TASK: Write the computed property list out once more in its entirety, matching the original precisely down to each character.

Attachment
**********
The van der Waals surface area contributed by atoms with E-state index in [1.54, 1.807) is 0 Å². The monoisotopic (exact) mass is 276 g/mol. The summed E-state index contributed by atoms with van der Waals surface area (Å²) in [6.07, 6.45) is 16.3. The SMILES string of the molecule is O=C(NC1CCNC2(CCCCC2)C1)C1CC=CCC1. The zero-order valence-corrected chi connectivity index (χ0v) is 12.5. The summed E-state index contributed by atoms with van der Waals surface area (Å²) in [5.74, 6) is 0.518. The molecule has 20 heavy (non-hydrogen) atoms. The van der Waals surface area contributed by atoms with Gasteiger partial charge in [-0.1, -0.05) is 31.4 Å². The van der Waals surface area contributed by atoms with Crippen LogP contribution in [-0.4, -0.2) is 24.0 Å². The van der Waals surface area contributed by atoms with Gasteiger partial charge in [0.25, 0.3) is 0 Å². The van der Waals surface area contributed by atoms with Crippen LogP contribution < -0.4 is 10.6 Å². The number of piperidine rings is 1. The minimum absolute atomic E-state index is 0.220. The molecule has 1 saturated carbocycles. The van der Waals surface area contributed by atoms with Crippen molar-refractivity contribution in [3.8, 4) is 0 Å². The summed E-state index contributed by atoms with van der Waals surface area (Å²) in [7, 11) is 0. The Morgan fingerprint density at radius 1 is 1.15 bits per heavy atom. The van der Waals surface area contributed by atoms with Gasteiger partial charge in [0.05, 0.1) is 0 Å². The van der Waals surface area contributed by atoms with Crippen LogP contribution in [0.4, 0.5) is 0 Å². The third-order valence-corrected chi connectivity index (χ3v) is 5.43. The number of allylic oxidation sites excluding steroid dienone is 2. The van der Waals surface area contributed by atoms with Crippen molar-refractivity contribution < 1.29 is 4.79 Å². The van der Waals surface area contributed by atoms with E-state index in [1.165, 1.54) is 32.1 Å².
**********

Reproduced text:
The van der Waals surface area contributed by atoms with E-state index in [1.54, 1.807) is 0 Å². The monoisotopic (exact) mass is 276 g/mol. The summed E-state index contributed by atoms with van der Waals surface area (Å²) in [6.07, 6.45) is 16.3. The SMILES string of the molecule is O=C(NC1CCNC2(CCCCC2)C1)C1CC=CCC1. The zero-order valence-corrected chi connectivity index (χ0v) is 12.5. The summed E-state index contributed by atoms with van der Waals surface area (Å²) in [5.74, 6) is 0.518. The molecule has 20 heavy (non-hydrogen) atoms. The van der Waals surface area contributed by atoms with Gasteiger partial charge in [-0.1, -0.05) is 31.4 Å². The van der Waals surface area contributed by atoms with Crippen LogP contribution in [-0.4, -0.2) is 24.0 Å². The van der Waals surface area contributed by atoms with Gasteiger partial charge in [0.25, 0.3) is 0 Å². The van der Waals surface area contributed by atoms with Crippen LogP contribution < -0.4 is 10.6 Å². The number of piperidine rings is 1. The minimum absolute atomic E-state index is 0.220. The molecule has 1 saturated carbocycles. The van der Waals surface area contributed by atoms with Crippen molar-refractivity contribution in [3.8, 4) is 0 Å². The summed E-state index contributed by atoms with van der Waals surface area (Å²) in [7, 11) is 0. The Morgan fingerprint density at radius 1 is 1.15 bits per heavy atom. The van der Waals surface area contributed by atoms with Gasteiger partial charge in [0.05, 0.1) is 0 Å². The van der Waals surface area contributed by atoms with Crippen LogP contribution in [0.4, 0.5) is 0 Å². The third-order valence-corrected chi connectivity index (χ3v) is 5.43. The number of allylic oxidation sites excluding steroid dienone is 2. The van der Waals surface area contributed by atoms with Crippen molar-refractivity contribution < 1.29 is 4.79 Å². The van der Waals surface area contributed by atoms with E-state index in [1.165, 1.54) is 32.1 Å².